Note: “PMI”, “PMP”, and “PMBOK Guide” are registered marks of the Project Management Institute, Inc.

Identify Risks (Threats & Opportunities).

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Hello to everyone,

in the early stages of a project, we have yet to discover the risks. There are numerous tools and techniques that can help you, your project team, and your stakeholders identify risks such as:

  • Information Gathering Techniques (e.g., brainstorming, interviews, Delphi Technique)
  • Diagramming Techniques (e.g., context diagrams, flowcharts)
  • SWOT (i.e., Strengths, Weaknesses, Opportunities, and Threats)
  • Pre-Mortem. Describe a hypothetical failed or challenged project to your project team. Have your team identify the risks and determine risk responses. See more
  • Assumption Analysis. Ensure that assumptions are reviewed, understood, and documented.
  • Prompt List. This is a list of categories that prompts stakeholders to identify additional risks in each category.
  • Checklist Analysis. This is list of potential risks used to help identify additional risks.
  • Document Reviews. Review documents for the project and related projects.
  • Delphi Technique: How to perform “Delphi”

You may use a combination of techniques. For example, you might do a brainstorming exercise and follow up with review of a checklist or prompt list.

brainstorming 3

7 Ways to Identify Risks

There are numerous ways to identify risks. Risk Managers must use a combination of these techniques. For example, the project team may review a checklist in one of their weekly meetings and review assumptions in a subsequent meeting. Here are seven popular risk identification techniques:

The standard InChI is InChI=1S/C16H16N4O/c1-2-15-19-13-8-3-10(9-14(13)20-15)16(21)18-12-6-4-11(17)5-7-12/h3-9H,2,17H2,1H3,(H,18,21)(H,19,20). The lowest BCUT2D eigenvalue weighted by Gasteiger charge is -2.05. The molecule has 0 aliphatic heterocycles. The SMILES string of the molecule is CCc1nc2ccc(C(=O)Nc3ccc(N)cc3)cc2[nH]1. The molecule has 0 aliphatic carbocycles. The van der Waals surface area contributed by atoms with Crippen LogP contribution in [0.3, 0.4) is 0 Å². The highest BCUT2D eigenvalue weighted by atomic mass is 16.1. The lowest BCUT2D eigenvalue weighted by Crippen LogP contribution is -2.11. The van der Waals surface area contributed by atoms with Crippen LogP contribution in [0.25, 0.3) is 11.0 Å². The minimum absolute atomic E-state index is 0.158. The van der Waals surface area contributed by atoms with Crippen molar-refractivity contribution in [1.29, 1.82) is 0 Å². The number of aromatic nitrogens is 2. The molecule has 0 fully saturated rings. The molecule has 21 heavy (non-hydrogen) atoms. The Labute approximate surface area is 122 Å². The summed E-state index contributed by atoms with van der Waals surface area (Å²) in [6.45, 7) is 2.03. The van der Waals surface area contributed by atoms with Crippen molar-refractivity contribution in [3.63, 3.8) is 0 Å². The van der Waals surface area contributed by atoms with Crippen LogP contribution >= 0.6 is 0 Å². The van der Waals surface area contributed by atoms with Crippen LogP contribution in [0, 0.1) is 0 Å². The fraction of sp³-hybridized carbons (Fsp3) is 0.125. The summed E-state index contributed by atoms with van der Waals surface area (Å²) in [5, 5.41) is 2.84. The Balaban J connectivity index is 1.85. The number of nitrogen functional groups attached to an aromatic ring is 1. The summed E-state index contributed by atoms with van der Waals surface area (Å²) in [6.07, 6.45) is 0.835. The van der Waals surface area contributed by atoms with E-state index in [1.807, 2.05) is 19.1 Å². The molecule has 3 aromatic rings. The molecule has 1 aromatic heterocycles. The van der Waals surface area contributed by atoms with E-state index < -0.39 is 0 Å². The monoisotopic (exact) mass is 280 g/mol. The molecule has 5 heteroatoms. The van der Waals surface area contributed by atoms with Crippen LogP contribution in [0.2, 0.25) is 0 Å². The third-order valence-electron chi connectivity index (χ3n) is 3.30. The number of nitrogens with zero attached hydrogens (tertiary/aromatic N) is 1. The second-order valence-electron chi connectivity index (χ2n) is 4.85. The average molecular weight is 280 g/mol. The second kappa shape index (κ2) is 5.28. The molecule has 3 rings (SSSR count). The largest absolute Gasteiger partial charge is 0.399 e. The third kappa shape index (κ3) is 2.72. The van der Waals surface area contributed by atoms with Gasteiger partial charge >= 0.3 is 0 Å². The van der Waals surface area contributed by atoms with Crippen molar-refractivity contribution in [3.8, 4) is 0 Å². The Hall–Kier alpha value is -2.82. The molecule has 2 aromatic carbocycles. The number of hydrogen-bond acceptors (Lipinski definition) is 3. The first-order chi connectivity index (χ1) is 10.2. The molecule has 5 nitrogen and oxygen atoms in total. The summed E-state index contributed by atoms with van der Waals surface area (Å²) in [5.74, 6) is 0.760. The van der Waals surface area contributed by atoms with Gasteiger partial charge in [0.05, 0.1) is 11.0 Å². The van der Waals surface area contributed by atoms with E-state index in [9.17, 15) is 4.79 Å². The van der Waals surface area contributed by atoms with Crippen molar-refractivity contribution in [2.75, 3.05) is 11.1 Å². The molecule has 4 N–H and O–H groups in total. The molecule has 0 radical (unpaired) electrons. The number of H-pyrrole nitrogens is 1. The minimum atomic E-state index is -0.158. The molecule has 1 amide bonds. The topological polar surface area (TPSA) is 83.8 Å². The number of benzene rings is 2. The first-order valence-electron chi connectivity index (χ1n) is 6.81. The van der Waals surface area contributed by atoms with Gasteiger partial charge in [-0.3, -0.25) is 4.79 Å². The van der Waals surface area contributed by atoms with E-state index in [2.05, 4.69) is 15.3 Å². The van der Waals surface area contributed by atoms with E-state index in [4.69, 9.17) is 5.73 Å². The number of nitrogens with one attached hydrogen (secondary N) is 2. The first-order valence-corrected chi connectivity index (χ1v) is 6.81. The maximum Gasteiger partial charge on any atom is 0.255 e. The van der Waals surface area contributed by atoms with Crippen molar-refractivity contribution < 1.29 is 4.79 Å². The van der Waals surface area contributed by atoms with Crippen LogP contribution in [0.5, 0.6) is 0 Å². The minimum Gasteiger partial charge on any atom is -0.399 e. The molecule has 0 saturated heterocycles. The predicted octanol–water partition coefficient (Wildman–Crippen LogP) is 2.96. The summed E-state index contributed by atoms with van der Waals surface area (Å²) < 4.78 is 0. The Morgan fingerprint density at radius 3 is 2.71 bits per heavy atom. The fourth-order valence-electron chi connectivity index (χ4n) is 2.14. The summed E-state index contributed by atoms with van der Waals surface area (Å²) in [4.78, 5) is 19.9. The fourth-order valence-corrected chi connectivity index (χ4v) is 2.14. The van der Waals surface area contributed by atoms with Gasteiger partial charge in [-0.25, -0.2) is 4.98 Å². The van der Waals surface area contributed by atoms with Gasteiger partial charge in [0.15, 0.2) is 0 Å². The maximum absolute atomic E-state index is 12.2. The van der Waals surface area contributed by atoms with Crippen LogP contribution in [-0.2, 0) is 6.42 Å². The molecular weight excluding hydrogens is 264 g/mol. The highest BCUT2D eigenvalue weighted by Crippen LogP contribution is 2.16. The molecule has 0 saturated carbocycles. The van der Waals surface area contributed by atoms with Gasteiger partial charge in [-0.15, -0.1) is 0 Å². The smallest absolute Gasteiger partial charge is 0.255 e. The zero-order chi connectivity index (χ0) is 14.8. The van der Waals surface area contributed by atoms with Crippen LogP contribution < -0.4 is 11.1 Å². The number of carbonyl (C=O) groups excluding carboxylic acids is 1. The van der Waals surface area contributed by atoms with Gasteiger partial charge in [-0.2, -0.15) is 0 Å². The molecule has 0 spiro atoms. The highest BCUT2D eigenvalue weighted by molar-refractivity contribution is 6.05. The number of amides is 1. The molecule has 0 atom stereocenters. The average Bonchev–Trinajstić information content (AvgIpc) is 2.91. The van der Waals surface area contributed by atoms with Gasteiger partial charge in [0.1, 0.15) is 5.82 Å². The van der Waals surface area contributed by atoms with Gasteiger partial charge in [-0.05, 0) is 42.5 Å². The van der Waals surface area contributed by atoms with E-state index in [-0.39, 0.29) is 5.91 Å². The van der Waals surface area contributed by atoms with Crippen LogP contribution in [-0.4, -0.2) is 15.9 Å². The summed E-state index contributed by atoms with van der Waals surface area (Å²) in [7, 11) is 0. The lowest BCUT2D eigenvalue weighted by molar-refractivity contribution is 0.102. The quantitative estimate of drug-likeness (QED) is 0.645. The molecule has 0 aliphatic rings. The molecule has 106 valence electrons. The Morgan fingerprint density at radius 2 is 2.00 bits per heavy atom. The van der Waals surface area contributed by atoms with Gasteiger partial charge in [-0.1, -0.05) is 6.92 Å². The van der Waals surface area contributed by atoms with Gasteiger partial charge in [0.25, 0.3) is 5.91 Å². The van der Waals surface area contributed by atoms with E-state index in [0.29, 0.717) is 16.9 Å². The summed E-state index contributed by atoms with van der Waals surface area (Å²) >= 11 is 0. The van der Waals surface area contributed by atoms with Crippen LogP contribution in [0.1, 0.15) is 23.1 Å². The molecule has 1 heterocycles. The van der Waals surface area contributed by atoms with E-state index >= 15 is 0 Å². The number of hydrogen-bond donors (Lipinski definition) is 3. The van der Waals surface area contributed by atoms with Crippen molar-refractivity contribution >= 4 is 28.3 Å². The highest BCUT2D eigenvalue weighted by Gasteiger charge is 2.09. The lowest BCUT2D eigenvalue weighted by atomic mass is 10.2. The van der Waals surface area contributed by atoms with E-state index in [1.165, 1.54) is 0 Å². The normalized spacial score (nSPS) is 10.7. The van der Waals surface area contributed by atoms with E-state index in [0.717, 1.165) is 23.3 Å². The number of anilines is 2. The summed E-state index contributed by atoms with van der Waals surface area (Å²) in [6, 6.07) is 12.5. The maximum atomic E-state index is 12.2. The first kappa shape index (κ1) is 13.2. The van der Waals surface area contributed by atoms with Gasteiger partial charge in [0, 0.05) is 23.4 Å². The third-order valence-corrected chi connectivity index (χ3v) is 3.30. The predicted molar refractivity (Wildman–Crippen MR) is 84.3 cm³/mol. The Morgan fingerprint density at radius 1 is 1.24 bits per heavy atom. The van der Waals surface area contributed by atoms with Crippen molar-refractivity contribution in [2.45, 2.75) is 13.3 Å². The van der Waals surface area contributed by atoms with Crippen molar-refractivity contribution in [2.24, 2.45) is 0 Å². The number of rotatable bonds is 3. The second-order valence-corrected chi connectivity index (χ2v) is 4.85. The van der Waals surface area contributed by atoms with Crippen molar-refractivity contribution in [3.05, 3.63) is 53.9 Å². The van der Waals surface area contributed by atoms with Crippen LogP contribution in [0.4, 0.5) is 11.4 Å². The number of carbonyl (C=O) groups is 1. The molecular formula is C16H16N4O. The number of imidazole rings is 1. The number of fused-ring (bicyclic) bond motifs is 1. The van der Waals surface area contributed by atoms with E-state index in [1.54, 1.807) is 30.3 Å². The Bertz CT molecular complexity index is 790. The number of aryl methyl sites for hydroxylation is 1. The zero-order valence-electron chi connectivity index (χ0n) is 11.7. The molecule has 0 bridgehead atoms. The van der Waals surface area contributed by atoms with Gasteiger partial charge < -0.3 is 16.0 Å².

1. Interviews. Select key stakeholders. Plan the interviews. Define specific questions. Document the results of the interview.
  2. Brainstorming. I will not go through the rules of brainstorming here. However, I would offer this suggestion. Plan your brainstorming questions in advance. Here are questions I like to use:
    • Project objectives. What are the most significant risks related to [project objective where the objective may be schedule, budget, or quality]?
    • Project tasks. What are the most significant risks related to [tasks such as requirements, coding, testing, training, implementation]?
  3. Checklists. See if your company has a list of the most common risks. If not, you may want to create such a list. After each project, conduct a post-review where you capture the most significant risks. This list may be used for subsequent projects. Warning – checklist are great, but no checklist contains all the risks.
  4. Assumption Analysis. The Project Management Body of Knowledge (PMBOK) defines an assumption as “factors that are considered to be true, real, or certain without proof or demonstration.” Assumptions are sources of risks. Project managers should ask stakeholders, “What assumptions do you have concerning this project?” Document these assumptions and associated risks.
  5. Cause and Effect Diagrams. Cause and Effect diagrams are powerful. Project managers can use this simple method to help identify causes of risks. If we address the cause, we will reduce the risk.
  6. Nominal Group Technique (NGT). Many project managers are not familiar with this powerful technique. It is brainstorming on steroids. Input is collected and prioritized. The output of NGT is a prioritized list of risks.